Only hours before the first Seder

posted 10 Apr 2017, 10:36 by Lodzer Shabbat-Bulletin

Where in the World is Rabbi Eli - Moscow


Well... kind of. That's where I am as I write this message though it's not where I'm going to be when you read it.

Visitors usually rave about this posh city, where palaces are going all-out to intimidate and impress, and any subway station exhibits museum quality art.

Personally, I never learned to like it. Not even a little bit, I think. Having spent here a significant portion of my dissident youth, I always found it somewhat scary. But nowadays Moscow, with its own aggressive culture of social Darwinism and indifference to others, is a source of blessing for me. In a bizarre way, of course.

I remember the days spent in the great choral synagogue on Arkhipova street where on any good day you'd find more KGB informers than minyan participants, and more hidden microphones than Siddurim.


Since the fall of the Soviets, it came back to be Jewish property, and became totally grand. Somehow, even that didn't endear the city to me.


In my mind, Moscow is so deeply innately associated with suppression and crushing human will, that all the beauty and even supposed nostalgic triggers do nothing for me. I might as well be standing on the Red Square on a grey rainy day.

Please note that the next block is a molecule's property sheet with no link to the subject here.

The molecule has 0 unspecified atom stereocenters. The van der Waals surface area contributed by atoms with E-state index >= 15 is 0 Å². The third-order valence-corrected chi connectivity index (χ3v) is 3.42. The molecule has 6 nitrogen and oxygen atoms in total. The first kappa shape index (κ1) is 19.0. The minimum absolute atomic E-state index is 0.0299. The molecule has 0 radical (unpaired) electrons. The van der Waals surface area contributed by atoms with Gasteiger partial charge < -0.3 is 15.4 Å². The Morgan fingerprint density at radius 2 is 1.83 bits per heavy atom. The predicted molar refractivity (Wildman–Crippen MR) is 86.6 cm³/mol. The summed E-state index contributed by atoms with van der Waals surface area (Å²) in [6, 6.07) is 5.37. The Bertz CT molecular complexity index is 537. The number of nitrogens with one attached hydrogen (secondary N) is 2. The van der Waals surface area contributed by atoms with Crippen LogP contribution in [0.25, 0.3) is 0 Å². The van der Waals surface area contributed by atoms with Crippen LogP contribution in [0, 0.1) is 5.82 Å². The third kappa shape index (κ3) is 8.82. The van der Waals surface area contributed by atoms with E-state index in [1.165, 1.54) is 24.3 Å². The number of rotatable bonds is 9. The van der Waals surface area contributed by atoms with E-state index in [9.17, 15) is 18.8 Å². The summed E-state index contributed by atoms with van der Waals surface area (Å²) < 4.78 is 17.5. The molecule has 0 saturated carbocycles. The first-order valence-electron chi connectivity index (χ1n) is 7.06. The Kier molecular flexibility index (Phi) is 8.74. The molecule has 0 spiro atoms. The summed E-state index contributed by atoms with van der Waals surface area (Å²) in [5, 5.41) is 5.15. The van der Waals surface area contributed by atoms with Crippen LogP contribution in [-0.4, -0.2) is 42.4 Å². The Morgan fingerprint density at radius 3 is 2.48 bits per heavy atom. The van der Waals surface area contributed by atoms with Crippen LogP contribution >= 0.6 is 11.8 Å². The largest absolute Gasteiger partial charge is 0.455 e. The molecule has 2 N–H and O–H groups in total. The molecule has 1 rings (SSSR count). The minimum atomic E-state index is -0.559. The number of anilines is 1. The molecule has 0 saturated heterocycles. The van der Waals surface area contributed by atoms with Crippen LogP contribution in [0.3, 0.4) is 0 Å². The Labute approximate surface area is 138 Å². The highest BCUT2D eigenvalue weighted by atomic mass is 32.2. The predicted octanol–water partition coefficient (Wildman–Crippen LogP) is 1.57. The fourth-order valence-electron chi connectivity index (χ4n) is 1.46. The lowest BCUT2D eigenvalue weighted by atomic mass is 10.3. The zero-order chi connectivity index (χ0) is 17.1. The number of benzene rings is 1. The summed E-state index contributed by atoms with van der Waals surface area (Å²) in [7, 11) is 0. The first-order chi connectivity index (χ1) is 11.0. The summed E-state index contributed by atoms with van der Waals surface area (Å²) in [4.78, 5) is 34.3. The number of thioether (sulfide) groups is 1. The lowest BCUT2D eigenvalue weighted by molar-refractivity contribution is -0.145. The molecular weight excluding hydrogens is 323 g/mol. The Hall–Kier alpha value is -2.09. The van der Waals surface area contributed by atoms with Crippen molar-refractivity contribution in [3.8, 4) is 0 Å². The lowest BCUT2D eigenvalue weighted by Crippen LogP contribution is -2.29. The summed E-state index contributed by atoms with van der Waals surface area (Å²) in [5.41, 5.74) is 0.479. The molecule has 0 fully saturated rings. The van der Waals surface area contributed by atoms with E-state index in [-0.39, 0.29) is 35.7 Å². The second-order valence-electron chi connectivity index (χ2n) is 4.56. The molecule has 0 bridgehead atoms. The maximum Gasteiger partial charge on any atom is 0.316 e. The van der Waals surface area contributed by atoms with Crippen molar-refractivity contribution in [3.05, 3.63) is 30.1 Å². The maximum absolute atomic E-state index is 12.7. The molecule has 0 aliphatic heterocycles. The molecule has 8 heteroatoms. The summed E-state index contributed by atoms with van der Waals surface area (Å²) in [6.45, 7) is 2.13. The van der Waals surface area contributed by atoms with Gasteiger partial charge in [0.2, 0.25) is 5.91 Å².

Throughout my childhood, we used to regard ourselves as slaves more than prisoners. Little wonder Passover held such a special place for us, children and adults, among other holy days.

The smells, the stories, the taste of the Seder were smells and tastes and stories of freedom. So close you could almost touch it, you really believed it entirely when you exclaimed: "This year in slavery, next year, free! This year, here, next year, in Jerusalem"!

And whenever I happen to be in Moscow, I count my blessings. I think of an alternative history, one where I could still be stuck in, living in some sort of alternative life that the real me, here and now, can only fathom as a macabre cauchemar. There are so many things I am grateful for in my life. This is one of the big ones.

Leaving Russia just before Pesach is every bit as relevant and appropriate as ever.

How do you count your blessings?

Please do it. Take a moment from all the pre-yontef running around, and cooking, and scrubbing, and take a deep full breath, and remind yourself of the big things you are grateful for, and the small ones too, and sit at the Seder with your loved ones as a free person, royalty. Do it for yourself. Do it for your family and friends.

Have a wonderful, restful, inspiring Chag.

See you over yontef from Italy (in Italy, perhaps?).

Gut yontef,